The IR35 legislation was introduced by the Government to counter what HMRC class as disguised employment, but is now inadvertently affecting thousands of consultants, engineers, designers and white collar contractors from providing their services as self-employed workers.
What does HMRC’s latest tax yield reveal about this legislation and its effectiveness?
2013-14 figures show that the yield is more than double what it was in 2010-11 and less than half than 2011-12, so does this show that the new framework for administering IR35 is failing?
The latest figures were released by HMRC in response to a written request from Labour MP Pamela Nash, and commentators have concluded that the latest figures show that the new IR35 framework is failing.
IR35 legislation too simplistic and subjective
I’m not sure that the effectiveness of the IR35 legislation can, or indeed should, be measured by the size of the yield. In my opinion, this conclusion is too simplistic and subjective.
People can and will use these figures to try to sway opinion and re-inforce their position on both sides of the argument, for or against IR35. To be meaningfully compared the figures need to be used and compared, together with lots of other data.
The IR35 legislation is very costly for HMRC to investigate as well as difficult and expensive for enterprising individuals, such as contractors, and their service companies to comply with.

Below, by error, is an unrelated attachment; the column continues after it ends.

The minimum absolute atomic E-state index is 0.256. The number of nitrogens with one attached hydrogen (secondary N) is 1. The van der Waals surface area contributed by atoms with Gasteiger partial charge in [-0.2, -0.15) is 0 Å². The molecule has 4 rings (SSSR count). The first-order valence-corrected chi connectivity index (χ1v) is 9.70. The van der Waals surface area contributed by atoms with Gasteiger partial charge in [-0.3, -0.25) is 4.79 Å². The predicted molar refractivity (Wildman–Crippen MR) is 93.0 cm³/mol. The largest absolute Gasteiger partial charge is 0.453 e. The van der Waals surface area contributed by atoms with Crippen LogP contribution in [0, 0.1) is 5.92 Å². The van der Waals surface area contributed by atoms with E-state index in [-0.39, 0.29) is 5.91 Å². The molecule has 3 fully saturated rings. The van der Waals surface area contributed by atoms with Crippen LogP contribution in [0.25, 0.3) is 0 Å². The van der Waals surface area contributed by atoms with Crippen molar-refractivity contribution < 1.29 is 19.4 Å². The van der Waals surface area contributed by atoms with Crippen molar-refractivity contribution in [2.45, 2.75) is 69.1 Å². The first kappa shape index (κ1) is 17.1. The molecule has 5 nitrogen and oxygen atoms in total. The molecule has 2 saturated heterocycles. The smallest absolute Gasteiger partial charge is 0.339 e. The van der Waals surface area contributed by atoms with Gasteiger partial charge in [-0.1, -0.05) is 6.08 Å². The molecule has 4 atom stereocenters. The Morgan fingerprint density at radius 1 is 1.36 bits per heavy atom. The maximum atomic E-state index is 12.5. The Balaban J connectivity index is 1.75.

My experience of contracting as a Piping Designer
I can still remember when I decided to go contracting. I was a 23 year old Piping Designer, working for an American company in the North West of England. A number of my colleagues had recently left to go contracting. They were working hard and didn’t get any of the benefits that I had as an employee. They’d given up the security, benefits and career opportunities that go with being an employee but were free to choose when, where and who they worked for. It all sounded very exciting and I was instantly attracted to the concept and freedom of contracting. It was an easy decision for me to make, especially the opportunity to work overseas. I left my full time job and secured my first contract, working in Holland. I didn’t even have a passport and had to start the contract within a week, so I shot off to the passport office in Liverpool and left my employee days behind!
The self-employed are being inadvertently affected
The vast majority of people that provide their services via Personal Service Companies (or PSC’s), and are therefore caught by IR35, do so because of legislation that dates back to the 1990’s. This legislation was introduced to reverse the trend for Construction Industry Scheme (or CIS) workers who were at that time being classed as self-employed. The legislation has also affected thousands of consultants, engineers, designers and contractors from providing their services as self-employed workers. These people, chose to give up their employment rights, long term careers and all that goes with being employed so they’re not simply just getting an unfair tax advantage.
Let's work together to deal with ineffective legislation
Shouldn’t we be working together - HMRC, businesses and the self employed - to agree upon a solution and acknowledge that we’re all dealing with the unintended consequences of past legislation? It would benefit everyone if we could agree and accept that a flexible work force is at least desirable and, at best, to be encouraged.
I say, let’s stop legislating against the entrepreneurial work force. It’s costing us millions and what is it actually achieving?
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John Urpi is CEO of First Recruitment Group